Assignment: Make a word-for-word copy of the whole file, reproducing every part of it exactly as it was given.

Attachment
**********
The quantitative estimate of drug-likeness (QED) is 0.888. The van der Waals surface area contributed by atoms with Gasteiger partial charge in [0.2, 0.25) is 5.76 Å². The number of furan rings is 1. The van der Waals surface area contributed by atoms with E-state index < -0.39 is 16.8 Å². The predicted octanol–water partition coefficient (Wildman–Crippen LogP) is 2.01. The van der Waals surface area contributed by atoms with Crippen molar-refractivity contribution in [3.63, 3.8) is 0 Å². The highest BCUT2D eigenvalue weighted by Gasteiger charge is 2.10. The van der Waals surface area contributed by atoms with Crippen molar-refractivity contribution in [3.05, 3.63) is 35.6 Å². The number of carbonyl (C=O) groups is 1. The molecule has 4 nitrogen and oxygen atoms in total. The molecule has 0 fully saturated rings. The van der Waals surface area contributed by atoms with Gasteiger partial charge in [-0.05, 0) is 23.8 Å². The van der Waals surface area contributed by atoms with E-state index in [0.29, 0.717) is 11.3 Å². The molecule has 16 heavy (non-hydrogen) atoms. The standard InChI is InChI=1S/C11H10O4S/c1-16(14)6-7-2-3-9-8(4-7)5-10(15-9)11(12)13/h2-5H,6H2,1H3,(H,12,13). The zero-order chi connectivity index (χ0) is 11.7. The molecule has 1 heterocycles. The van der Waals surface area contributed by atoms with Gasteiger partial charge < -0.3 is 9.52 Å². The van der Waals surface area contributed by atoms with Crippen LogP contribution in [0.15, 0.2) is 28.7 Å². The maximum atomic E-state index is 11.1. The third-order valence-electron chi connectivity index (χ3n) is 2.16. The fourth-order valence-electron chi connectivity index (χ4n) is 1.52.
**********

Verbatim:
The quantitative estimate of drug-likeness (QED) is 0.888. The van der Waals surface area contributed by atoms with Gasteiger partial charge in [0.2, 0.25) is 5.76 Å². The number of furan rings is 1. The van der Waals surface area contributed by atoms with E-state index < -0.39 is 16.8 Å². The predicted octanol–water partition coefficient (Wildman–Crippen LogP) is 2.01. The van der Waals surface area contributed by atoms with Crippen molar-refractivity contribution in [3.63, 3.8) is 0 Å². The highest BCUT2D eigenvalue weighted by Gasteiger charge is 2.10. The van der Waals surface area contributed by atoms with Crippen molar-refractivity contribution in [3.05, 3.63) is 35.6 Å². The number of carbonyl (C=O) groups is 1. The molecule has 4 nitrogen and oxygen atoms in total. The molecule has 0 fully saturated rings. The van der Waals surface area contributed by atoms with Gasteiger partial charge in [-0.05, 0) is 23.8 Å². The van der Waals surface area contributed by atoms with E-state index in [0.29, 0.717) is 11.3 Å². The molecule has 16 heavy (non-hydrogen) atoms. The standard InChI is InChI=1S/C11H10O4S/c1-16(14)6-7-2-3-9-8(4-7)5-10(15-9)11(12)13/h2-5H,6H2,1H3,(H,12,13). The zero-order chi connectivity index (χ0) is 11.7. The molecule has 1 heterocycles. The van der Waals surface area contributed by atoms with Gasteiger partial charge < -0.3 is 9.52 Å². The van der Waals surface area contributed by atoms with Crippen LogP contribution in [0.15, 0.2) is 28.7 Å². The maximum atomic E-state index is 11.1. The third-order valence-electron chi connectivity index (χ3n) is 2.16. The fourth-order valence-electron chi connectivity index (χ4n) is 1.52.